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Kamakura, Kanagawa

Kamakura (Japanese: 鎌倉市; -shi) is a city located in Kanagawa, Japan.

Surrounded by mountains on three sides and the open water of Sagami Bay on the fourth, Kamakura is a natural fortress. During the Heian period it was the chief city of the Kanto region, and from the 12th through 14th centuries the Minamoto shoguns ruled Japan from here under what is known as the Kamakura Shogunate.

Kamakura is now mainly known for its temples and shrines. Kotokuin, with the monumental outdoor bronze statue of Amida Buddha, is the most famous of these. A 15th Century tsunami destroyed the temple in which the Great Buddha was once housed, but the statue survived and has remained outdoors ever since. Magnificent Zen temples like Kenchoji and Enkakuji , the Tokeiji (a nunnery that was a refuge for women who wanted to divorce their husbands), the Tsurugaoka Hachiman Shrine and the Hase Kannon Temple complete the list of Kamakura's most famous historical and religious sites.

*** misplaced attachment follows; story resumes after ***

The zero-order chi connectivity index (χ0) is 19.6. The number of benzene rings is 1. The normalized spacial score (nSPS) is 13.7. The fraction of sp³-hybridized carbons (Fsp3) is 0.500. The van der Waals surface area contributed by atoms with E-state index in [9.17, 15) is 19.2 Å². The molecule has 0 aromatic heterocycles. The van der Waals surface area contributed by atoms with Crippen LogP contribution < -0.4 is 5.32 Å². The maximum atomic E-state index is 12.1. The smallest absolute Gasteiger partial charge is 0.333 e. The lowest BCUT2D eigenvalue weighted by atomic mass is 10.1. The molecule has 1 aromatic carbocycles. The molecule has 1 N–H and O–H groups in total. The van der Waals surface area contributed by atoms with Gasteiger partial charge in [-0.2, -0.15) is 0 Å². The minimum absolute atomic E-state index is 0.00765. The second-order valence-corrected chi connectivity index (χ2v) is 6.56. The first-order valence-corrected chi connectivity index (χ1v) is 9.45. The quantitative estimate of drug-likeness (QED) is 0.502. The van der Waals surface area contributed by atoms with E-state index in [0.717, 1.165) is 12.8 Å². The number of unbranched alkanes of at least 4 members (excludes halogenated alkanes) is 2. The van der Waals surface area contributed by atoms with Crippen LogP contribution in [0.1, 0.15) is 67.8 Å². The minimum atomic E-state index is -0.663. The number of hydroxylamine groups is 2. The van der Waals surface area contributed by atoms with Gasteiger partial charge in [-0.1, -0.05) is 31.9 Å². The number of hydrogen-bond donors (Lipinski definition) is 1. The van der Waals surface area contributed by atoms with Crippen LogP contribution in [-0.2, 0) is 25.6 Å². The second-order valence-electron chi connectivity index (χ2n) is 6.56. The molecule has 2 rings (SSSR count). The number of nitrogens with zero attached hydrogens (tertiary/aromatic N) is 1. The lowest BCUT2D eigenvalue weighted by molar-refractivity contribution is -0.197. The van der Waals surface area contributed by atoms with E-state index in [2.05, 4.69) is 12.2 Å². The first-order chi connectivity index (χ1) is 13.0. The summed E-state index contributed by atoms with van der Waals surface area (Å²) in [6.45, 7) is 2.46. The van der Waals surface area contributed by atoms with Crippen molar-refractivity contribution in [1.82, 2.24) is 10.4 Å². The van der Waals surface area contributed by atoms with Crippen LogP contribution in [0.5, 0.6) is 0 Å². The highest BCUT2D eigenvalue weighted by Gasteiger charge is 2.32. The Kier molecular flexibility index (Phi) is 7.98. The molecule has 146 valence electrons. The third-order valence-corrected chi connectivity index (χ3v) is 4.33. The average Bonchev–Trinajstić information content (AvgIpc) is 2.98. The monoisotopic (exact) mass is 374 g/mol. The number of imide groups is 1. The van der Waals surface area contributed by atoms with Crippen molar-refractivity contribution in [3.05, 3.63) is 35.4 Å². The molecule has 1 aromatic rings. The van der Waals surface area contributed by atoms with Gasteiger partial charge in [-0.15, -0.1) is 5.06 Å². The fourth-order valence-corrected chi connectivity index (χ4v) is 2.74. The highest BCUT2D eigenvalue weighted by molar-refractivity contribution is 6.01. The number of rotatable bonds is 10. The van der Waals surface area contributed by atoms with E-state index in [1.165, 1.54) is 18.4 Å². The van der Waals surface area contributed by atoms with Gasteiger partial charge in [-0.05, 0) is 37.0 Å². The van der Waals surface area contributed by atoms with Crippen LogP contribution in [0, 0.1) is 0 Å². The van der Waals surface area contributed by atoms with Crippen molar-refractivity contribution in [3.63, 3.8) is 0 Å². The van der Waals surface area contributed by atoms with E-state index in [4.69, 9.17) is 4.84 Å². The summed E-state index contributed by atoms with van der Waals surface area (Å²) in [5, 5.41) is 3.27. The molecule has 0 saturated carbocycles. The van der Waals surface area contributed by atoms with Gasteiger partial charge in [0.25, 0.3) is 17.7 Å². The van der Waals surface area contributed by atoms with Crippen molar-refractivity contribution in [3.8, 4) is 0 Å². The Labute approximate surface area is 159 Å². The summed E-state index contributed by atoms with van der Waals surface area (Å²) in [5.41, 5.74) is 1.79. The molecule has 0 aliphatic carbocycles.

Kamakura has a popular beach which, in combination with the temples and the proximity to Tokyo, makes it a popular tourist destination. The city is well-provided with restaurants and other tourist-oriented amenities.

As of 2003, the city has an estimated population of 168,137 and the density of 4,245.88 persons per km². The total area is 39.60 km².

The city was founded on November 3, 1939.

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